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le=“in order to”?
Posted: 11 June 2015 07:37 AM   Ignore ]  
Comhalta
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Just a quick question about the many-faceted preposition le.
Am I right in understanding that it can also have the meaning “in order to”?
In the following sentence for example:
Bhí siad ag síos ar an mbóthar leis na hoibrithe a chosc ó dhul isteach ag an láthair.
“They were lying on the road in order to stop the workers from leaving the place.”
Or does leis have some other meaning here?

Go raibh maith agaibh smile

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Posted: 11 June 2015 08:37 AM   Ignore ]   [ # 1 ]  
Comhalta
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Yes, that’s right. “Le” means “in order to” here.  But “dul isteach” would be “entering”, rather than “leaving”.

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Posted: 11 June 2015 03:40 PM   Ignore ]   [ # 2 ]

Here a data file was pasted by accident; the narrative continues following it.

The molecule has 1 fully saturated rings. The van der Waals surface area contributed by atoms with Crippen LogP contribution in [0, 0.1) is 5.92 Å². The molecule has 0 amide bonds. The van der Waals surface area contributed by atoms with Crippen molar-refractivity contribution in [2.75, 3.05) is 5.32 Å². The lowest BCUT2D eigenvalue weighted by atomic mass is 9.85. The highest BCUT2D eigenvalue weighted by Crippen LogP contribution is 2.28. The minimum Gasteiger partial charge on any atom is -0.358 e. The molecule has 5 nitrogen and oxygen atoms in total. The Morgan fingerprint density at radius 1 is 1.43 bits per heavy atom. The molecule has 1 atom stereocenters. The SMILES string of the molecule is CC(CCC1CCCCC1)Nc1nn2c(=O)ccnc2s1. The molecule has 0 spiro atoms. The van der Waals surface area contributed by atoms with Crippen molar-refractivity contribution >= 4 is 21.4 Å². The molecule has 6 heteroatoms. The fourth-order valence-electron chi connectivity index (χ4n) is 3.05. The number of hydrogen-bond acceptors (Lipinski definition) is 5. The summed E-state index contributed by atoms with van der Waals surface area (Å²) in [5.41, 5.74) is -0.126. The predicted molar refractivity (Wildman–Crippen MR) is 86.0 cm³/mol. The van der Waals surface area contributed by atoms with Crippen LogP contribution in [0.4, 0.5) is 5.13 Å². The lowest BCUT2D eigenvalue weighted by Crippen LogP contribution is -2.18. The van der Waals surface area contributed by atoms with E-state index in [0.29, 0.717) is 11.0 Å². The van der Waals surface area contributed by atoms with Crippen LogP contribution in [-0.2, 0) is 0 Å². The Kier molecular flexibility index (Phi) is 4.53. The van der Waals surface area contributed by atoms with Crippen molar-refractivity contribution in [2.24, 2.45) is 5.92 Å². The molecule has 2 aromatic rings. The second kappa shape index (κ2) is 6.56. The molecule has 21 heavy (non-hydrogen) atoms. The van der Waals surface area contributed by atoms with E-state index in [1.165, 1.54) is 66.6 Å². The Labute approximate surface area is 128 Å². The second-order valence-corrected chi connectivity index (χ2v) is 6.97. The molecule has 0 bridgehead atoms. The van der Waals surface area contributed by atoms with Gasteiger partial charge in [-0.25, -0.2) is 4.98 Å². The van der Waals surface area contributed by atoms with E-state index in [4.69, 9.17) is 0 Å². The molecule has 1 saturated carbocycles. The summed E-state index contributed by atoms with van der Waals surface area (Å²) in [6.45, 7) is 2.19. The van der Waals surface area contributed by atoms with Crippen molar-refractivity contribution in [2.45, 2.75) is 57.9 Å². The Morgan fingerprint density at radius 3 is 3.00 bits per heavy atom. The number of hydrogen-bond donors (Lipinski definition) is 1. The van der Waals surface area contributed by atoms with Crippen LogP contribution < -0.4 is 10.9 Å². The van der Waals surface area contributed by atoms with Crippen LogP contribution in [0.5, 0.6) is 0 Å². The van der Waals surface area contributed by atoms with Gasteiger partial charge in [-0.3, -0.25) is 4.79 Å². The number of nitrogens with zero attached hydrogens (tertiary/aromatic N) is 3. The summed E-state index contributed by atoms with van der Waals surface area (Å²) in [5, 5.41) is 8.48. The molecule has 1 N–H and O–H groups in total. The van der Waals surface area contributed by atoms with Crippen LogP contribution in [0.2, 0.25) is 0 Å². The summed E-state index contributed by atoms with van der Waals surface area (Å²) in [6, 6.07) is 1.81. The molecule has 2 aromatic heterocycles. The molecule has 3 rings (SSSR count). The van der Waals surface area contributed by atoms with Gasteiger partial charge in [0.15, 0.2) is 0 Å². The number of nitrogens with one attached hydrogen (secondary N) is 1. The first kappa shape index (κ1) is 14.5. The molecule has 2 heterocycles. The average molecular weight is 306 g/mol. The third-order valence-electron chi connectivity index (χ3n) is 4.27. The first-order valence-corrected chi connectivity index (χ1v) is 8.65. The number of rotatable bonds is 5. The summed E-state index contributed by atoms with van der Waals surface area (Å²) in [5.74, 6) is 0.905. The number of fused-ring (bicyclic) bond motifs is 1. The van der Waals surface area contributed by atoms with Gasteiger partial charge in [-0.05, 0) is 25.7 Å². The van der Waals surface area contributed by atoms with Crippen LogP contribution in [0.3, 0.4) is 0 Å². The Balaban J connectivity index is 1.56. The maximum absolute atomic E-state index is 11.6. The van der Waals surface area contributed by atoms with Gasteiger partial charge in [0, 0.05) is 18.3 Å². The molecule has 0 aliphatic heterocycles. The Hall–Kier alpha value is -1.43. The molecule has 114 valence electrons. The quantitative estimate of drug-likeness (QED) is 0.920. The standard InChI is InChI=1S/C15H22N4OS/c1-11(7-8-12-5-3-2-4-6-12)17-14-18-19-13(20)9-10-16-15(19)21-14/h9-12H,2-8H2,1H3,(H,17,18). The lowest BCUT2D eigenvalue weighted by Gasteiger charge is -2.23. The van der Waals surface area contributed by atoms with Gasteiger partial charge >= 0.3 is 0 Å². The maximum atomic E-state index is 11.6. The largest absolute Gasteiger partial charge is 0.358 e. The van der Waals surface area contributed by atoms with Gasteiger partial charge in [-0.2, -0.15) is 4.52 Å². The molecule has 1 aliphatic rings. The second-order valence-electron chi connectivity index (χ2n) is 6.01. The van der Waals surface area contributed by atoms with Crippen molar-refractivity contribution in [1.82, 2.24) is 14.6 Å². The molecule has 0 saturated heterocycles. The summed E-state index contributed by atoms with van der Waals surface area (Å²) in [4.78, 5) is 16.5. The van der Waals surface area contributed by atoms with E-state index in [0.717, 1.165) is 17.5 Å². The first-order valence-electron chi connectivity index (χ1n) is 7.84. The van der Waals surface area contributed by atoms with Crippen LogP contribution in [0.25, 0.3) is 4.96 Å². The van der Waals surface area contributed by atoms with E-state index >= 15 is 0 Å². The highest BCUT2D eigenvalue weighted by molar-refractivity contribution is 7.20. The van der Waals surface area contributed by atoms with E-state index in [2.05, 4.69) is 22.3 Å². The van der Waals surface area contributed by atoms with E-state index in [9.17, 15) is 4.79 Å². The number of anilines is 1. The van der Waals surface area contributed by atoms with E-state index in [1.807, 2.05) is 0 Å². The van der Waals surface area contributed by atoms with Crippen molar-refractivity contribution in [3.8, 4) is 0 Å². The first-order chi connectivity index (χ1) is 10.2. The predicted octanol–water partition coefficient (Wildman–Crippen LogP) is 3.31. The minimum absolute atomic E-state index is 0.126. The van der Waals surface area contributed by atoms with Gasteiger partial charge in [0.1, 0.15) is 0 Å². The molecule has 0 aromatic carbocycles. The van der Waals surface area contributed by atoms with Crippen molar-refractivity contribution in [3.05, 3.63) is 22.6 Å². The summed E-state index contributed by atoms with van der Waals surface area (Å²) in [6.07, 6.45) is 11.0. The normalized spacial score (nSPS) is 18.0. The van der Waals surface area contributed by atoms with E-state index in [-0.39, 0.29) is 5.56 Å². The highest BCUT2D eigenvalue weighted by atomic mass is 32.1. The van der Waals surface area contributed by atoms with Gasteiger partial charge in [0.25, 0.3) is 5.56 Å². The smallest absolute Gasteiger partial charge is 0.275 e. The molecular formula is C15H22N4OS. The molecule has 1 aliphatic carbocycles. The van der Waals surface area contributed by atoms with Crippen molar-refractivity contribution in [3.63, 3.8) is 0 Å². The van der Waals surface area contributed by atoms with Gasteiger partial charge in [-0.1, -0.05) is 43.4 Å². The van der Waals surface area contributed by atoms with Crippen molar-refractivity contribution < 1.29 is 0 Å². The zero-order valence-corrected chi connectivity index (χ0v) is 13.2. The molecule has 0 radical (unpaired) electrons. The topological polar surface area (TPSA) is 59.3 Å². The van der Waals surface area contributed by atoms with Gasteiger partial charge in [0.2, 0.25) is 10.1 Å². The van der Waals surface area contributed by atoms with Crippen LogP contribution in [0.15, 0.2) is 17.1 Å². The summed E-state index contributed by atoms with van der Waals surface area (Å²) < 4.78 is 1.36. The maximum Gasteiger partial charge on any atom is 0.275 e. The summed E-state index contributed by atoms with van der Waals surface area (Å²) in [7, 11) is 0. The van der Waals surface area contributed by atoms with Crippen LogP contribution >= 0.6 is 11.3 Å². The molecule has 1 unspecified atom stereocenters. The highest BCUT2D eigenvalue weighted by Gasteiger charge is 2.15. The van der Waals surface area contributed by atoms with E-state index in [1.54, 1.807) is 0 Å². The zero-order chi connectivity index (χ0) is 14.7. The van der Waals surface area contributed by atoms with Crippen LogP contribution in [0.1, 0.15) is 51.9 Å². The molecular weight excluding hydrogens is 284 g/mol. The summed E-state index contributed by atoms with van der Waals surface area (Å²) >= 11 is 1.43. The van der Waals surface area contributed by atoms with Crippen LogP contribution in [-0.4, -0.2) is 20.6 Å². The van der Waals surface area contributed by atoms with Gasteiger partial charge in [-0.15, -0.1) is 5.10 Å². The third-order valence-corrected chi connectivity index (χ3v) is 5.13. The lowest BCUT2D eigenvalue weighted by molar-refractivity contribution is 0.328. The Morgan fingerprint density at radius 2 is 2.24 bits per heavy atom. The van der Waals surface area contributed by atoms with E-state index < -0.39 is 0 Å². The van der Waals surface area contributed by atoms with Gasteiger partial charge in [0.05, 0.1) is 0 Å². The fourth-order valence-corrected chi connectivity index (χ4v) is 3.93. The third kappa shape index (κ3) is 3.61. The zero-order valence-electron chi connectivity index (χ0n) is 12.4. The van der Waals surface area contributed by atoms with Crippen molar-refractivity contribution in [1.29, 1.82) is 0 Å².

Comhalta
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To me, it’s easier to think of le as meaning “for the purpose of” in sentences like this, because this definition works with lots of different kinds of sentences that use le in a similar way.


An bhfuil éinní le n-ithe agat? - Have you got anything to eat? (for the purpose of eating)
Ní raibh faic le n-ól. - There was nothing to drink. (for the purpose of drinking)
An bhfuil pioc le feiscint anso? - Is there nothing to see here? (for the purpose of seeing)

 

Of course, “in order to” works in the particular sentence that you posted, but “for the purpose of” works in not just your sentence, but in lots of sentences that use le in that way – it works for me, anyway.

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Posted: 11 June 2015 06:56 PM   Ignore ]   [ # 3 ]  
Comhalta
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Yes dul isteach is leaving…what was I thinking? I have a mental block with amach/isteach, keep mixing them up!

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